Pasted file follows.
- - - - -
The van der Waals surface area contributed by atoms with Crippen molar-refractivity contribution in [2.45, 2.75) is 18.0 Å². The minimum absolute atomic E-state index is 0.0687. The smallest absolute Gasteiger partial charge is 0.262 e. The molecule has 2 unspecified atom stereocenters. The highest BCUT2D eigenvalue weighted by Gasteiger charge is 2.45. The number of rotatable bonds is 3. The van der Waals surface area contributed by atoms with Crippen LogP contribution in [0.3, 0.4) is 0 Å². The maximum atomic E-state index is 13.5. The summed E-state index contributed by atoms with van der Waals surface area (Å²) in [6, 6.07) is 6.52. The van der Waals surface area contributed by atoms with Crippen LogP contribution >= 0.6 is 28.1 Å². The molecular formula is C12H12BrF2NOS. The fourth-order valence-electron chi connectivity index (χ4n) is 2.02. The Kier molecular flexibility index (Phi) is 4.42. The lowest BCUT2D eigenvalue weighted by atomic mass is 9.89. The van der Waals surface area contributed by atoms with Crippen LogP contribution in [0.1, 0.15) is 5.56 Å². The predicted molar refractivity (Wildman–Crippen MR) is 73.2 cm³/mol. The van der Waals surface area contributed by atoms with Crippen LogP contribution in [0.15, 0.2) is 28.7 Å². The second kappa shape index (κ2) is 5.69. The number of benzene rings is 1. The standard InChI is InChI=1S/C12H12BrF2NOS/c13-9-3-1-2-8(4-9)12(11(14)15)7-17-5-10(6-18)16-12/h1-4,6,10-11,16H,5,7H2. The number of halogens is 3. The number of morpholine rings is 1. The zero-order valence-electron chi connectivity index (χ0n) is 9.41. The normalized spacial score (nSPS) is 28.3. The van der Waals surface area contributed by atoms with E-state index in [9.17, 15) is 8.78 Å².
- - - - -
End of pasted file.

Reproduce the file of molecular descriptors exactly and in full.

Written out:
The van der Waals surface area contributed by atoms with Crippen molar-refractivity contribution in [2.45, 2.75) is 18.0 Å². The minimum absolute atomic E-state index is 0.0687. The smallest absolute Gasteiger partial charge is 0.262 e. The molecule has 2 unspecified atom stereocenters. The highest BCUT2D eigenvalue weighted by Gasteiger charge is 2.45. The number of rotatable bonds is 3. The van der Waals surface area contributed by atoms with Crippen LogP contribution in [0.3, 0.4) is 0 Å². The maximum atomic E-state index is 13.5. The summed E-state index contributed by atoms with van der Waals surface area (Å²) in [6, 6.07) is 6.52. The van der Waals surface area contributed by atoms with Crippen LogP contribution >= 0.6 is 28.1 Å². The molecular formula is C12H12BrF2NOS. The fourth-order valence-electron chi connectivity index (χ4n) is 2.02. The Kier molecular flexibility index (Phi) is 4.42. The lowest BCUT2D eigenvalue weighted by atomic mass is 9.89. The van der Waals surface area contributed by atoms with Crippen LogP contribution in [0.1, 0.15) is 5.56 Å². The predicted molar refractivity (Wildman–Crippen MR) is 73.2 cm³/mol. The van der Waals surface area contributed by atoms with Crippen LogP contribution in [0.15, 0.2) is 28.7 Å². The second kappa shape index (κ2) is 5.69. The number of benzene rings is 1. The standard InChI is InChI=1S/C12H12BrF2NOS/c13-9-3-1-2-8(4-9)12(11(14)15)7-17-5-10(6-18)16-12/h1-4,6,10-11,16H,5,7H2. The number of halogens is 3. The number of morpholine rings is 1. The zero-order valence-electron chi connectivity index (χ0n) is 9.41. The normalized spacial score (nSPS) is 28.3. The van der Waals surface area contributed by atoms with E-state index in [9.17, 15) is 8.78 Å².